Raymond is one of two appointments to the board of trustees to replace Charles Wright, a senior vice president of continuous improvement at PNC Bank in Broadview Heights, Ohio, and Osyris Oqoezwa, president of B&C International in High Point, whose terms recently expired. Republican House Speaker Tim Moore appointed Dr. Ricky Sides to fill the other vacancy. Rep. Debra Conrad said she and Rep. Donny Lambeth — the two Republican House members from Forsyth County — suggested Sides to Speaker Moore. Conrad said the General Assembly is studying the possibility of establishing a chiropractic school at Winston-Salem State and thought the board could benefit from Sides’ experience as “a highly respected chiropractor in Winston-Salem.”

The General Assembly also filled two vacancies on the UNC School of the Arts Board of Trustees, with Senate President Pro Tem Berger appointing Pete Brunstetter, a former Republican state senator, and Speaker Moore appointing Elizabeth Madden.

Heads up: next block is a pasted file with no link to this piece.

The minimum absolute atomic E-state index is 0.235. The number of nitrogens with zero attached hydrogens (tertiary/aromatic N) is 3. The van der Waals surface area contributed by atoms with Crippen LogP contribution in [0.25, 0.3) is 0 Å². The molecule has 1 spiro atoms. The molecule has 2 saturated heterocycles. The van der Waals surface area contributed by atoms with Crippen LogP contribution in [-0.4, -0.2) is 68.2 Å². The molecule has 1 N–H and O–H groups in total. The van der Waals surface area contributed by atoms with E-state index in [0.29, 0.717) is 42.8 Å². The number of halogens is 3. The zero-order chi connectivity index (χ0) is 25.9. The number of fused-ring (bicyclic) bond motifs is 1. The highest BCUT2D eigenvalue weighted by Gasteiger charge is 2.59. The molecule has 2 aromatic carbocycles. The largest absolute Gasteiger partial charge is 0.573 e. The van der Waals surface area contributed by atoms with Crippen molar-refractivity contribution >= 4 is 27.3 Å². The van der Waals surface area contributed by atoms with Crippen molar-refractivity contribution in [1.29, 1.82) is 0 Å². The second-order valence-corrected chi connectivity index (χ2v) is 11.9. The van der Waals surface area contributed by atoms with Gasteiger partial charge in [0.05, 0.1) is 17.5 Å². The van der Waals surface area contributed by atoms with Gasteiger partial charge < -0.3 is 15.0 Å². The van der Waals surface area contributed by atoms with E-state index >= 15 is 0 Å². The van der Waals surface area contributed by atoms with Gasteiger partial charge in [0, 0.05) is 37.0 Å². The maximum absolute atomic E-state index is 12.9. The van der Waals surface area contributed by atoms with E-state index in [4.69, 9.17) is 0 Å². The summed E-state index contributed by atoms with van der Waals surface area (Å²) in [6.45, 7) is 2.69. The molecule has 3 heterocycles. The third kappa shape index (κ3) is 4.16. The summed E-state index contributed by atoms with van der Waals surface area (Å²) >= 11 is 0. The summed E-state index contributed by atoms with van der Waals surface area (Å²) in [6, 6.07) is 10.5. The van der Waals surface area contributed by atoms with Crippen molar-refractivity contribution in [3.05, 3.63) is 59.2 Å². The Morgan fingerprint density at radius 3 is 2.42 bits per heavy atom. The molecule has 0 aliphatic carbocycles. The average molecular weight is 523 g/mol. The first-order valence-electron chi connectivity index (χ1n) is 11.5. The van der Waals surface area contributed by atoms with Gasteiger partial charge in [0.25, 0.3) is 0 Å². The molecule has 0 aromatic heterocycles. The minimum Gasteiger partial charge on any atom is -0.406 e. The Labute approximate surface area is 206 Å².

Raymond is a 1987 alum of Winston-Salem State who played football for the Rams. He recently retired as a 911 operator with the Winston-Salem Police Department. His alum status doesn’t lessen the blow for some.

“Anyone in the community would tell you that it’s a slap in the face to [historically black colleges and universities,” said Beaufort Bailey, a former Forsyth County commissioner and 1957 alum of Winston-Salem State. “Why would you take a vice president of a bank and not reappoint them, and put a person like Ken Raymond in instead?”